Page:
no need to check, but why is the PM staring at me through the window?(“Is it better to smile? Okay smile..no wait, don’t, that looks suspicious, he can see my cheeks shaking…just..look at him…oh oo bad idea…grab your bag.. go go go!”)
Everything calmed down once I was in the car with Jonathon, heading away from the airport. Calm, breathe, away away. Whisked straight into a busy street that quickly introduced me to tricycle vendors, awesome bicycles, three-wheeled Bajaj autos, intense Oaxacan drivers, police trucks casually patrolling- four to a truck bed each Federali openly holding/presenting/showing off AK-47s, street dogs and a whole lot of Spanish.. on the signs, the storefronts, the graffiti, and not a hint of English subtitles.
Apparently someone along the line didn’t have much humor about my hippie tendencies, ripping through my bags and pouring out half of my bottle of Camu-Camu vitamin C powder (hey immigration, couldn’t you throw me a $20?- that stuff is expensive!!). Everything smelled like tea tree oil and my recycled plastic razor has definitely been relocated.
This past week I have been walking, touring, climbing, sunbathing, drinking coffee five minutes after roasting, making friends of many nationalities and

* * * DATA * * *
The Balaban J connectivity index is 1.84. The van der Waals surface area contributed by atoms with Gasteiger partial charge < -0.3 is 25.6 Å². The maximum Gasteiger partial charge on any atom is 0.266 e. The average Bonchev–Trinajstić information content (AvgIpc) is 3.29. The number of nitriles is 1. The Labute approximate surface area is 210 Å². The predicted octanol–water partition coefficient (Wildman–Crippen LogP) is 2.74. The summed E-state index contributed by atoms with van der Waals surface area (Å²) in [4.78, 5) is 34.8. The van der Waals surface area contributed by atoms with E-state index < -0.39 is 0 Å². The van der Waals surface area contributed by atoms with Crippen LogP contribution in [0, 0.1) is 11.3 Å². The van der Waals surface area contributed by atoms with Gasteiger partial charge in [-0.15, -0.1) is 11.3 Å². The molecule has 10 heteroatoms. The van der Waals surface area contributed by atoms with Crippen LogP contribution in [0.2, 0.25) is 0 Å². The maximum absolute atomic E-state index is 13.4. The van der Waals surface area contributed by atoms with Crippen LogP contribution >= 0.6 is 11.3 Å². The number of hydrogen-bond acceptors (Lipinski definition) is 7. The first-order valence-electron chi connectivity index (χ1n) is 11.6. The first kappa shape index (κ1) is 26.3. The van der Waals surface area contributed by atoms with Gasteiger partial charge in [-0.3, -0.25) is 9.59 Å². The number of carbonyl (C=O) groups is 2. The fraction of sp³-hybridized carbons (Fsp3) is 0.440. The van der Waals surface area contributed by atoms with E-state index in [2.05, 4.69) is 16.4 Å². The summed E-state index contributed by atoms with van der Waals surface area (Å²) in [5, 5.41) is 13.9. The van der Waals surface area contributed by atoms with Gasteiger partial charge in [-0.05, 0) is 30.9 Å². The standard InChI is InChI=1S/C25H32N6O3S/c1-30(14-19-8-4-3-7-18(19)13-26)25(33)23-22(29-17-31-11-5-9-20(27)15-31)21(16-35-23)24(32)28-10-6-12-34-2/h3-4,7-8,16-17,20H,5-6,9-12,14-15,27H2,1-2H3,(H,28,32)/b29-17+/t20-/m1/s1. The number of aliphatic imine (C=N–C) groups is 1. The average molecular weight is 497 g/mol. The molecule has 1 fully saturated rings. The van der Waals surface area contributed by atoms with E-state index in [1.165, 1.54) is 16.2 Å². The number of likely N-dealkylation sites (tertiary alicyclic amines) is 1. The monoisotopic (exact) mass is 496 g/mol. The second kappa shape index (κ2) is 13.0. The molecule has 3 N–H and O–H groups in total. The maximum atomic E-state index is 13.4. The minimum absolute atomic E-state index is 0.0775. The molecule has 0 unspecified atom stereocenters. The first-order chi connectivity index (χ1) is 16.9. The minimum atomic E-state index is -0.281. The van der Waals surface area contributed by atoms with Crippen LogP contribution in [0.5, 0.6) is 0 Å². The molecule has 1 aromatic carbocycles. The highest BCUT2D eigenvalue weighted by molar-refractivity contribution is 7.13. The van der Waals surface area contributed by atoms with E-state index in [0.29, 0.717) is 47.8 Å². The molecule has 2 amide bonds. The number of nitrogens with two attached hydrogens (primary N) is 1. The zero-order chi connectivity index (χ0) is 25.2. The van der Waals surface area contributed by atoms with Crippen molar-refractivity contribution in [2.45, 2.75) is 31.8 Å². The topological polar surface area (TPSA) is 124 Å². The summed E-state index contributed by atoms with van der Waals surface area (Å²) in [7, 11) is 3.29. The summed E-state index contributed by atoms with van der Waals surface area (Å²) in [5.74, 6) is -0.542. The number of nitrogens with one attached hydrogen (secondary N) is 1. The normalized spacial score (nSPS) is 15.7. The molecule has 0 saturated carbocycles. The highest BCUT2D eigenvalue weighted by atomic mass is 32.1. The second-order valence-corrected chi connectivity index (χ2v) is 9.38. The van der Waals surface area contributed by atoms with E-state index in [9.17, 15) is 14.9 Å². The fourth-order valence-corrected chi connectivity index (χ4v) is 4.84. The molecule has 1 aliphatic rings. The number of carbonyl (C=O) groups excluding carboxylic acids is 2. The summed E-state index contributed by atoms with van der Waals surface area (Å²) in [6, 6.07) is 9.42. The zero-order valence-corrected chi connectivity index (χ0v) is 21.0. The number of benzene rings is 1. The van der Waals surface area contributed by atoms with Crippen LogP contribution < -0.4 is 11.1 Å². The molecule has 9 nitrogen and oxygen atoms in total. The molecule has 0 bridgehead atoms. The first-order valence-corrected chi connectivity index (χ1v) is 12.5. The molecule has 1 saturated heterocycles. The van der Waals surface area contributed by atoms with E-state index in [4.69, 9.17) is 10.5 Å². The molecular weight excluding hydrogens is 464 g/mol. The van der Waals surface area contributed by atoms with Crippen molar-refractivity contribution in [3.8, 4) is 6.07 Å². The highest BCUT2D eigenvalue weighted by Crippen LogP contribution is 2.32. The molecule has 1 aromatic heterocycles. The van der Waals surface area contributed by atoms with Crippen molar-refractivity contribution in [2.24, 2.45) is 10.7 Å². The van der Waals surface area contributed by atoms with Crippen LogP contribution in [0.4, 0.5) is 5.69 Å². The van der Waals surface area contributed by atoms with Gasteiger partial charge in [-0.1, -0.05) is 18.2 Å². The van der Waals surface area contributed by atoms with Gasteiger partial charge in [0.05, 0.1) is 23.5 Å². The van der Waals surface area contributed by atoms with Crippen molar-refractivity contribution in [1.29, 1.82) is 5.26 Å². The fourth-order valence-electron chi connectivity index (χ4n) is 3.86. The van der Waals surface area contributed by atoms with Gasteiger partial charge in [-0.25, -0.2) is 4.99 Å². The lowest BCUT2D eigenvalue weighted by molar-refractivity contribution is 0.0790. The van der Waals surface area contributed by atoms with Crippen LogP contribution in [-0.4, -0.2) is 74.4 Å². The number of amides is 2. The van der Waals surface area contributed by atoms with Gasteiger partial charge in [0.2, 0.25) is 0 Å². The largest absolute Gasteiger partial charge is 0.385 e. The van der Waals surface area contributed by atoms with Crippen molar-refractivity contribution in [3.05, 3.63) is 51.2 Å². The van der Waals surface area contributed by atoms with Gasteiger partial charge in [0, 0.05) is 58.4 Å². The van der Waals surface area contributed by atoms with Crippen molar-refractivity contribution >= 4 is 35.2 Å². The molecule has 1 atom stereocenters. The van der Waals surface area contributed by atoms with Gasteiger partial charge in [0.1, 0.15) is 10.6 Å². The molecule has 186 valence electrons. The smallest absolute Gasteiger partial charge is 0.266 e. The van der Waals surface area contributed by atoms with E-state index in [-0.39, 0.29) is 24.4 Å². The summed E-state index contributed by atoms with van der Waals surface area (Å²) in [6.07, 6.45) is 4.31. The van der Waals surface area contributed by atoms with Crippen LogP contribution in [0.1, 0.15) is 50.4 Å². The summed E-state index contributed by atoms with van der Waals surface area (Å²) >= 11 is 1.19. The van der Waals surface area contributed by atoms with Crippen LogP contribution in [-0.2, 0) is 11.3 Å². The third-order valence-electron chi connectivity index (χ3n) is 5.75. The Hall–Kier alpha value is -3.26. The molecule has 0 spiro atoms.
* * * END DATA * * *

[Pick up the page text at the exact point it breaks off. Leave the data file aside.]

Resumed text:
eating lots of Oaxaca’s regional cheese, mole negro
. Yeah, Jon even got me to eat pork one evening. Like there is an easy alternative to complete disintegration of my veganism at this point? Like I want it? Have you even tried this food? It’s amazing!! Worried? Another Oaxacan specialty, Mezcal, especially from the local 90 year old cantina, has proven itself to produce potent sanitizing and clarifying effects.
I have found some favorite cafes, including Café La Brujula with their homemade whole wheat honey bread, banana bread and Americanos con leche de soya. Tonight I discovered a delicious and completely trustworthy salad at Café Los Cuiles- where I also met four dread-toting, Chaco-wearing, klean kanteen-sipping twenty-somethings from Vermont. These are definitely my two places of nostalgic comfort. Don’t get me wrong, I still order mi ensalada organic